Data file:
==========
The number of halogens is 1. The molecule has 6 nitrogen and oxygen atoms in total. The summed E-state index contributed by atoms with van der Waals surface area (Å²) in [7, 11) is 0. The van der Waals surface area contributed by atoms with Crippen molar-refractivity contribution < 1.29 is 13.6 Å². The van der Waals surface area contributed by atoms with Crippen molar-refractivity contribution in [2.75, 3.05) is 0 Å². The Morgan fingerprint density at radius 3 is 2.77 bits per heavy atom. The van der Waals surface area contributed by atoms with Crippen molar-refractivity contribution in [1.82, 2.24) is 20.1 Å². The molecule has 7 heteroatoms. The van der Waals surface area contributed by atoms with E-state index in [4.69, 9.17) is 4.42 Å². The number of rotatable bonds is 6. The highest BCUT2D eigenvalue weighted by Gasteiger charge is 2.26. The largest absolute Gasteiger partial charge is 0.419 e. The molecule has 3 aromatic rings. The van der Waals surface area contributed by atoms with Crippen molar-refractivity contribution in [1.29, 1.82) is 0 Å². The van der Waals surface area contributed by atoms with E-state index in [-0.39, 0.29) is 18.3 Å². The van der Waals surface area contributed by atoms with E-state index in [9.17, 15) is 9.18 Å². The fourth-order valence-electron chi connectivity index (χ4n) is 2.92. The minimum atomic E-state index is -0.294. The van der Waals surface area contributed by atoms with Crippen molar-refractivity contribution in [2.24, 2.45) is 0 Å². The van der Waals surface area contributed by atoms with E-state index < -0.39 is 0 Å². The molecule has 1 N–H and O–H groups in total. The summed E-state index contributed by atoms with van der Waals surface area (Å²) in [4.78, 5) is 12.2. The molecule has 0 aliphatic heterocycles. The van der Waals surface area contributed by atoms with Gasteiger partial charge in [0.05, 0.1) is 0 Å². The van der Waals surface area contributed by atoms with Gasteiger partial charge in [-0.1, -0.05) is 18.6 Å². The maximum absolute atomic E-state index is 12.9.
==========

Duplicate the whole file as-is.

The number of halogens is 1. The molecule has 6 nitrogen and oxygen atoms in total. The summed E-state index contributed by atoms with van der Waals surface area (Å²) in [7, 11) is 0. The van der Waals surface area contributed by atoms with Crippen molar-refractivity contribution < 1.29 is 13.6 Å². The van der Waals surface area contributed by atoms with Crippen molar-refractivity contribution in [2.75, 3.05) is 0 Å². The Morgan fingerprint density at radius 3 is 2.77 bits per heavy atom. The van der Waals surface area contributed by atoms with Crippen molar-refractivity contribution in [1.82, 2.24) is 20.1 Å². The molecule has 7 heteroatoms. The van der Waals surface area contributed by atoms with E-state index in [4.69, 9.17) is 4.42 Å². The number of rotatable bonds is 6. The highest BCUT2D eigenvalue weighted by Gasteiger charge is 2.26. The largest absolute Gasteiger partial charge is 0.419 e. The molecule has 3 aromatic rings. The van der Waals surface area contributed by atoms with Crippen molar-refractivity contribution in [1.29, 1.82) is 0 Å². The van der Waals surface area contributed by atoms with E-state index in [-0.39, 0.29) is 18.3 Å². The van der Waals surface area contributed by atoms with E-state index in [9.17, 15) is 9.18 Å². The fourth-order valence-electron chi connectivity index (χ4n) is 2.92. The minimum atomic E-state index is -0.294. The van der Waals surface area contributed by atoms with Crippen molar-refractivity contribution in [2.24, 2.45) is 0 Å². The van der Waals surface area contributed by atoms with E-state index < -0.39 is 0 Å². The molecule has 1 N–H and O–H groups in total. The summed E-state index contributed by atoms with van der Waals surface area (Å²) in [4.78, 5) is 12.2. The molecule has 0 aliphatic heterocycles. The van der Waals surface area contributed by atoms with Gasteiger partial charge in [0.05, 0.1) is 0 Å². The van der Waals surface area contributed by atoms with Gasteiger partial charge in [-0.1, -0.05) is 18.6 Å². The maximum absolute atomic E-state index is 12.9.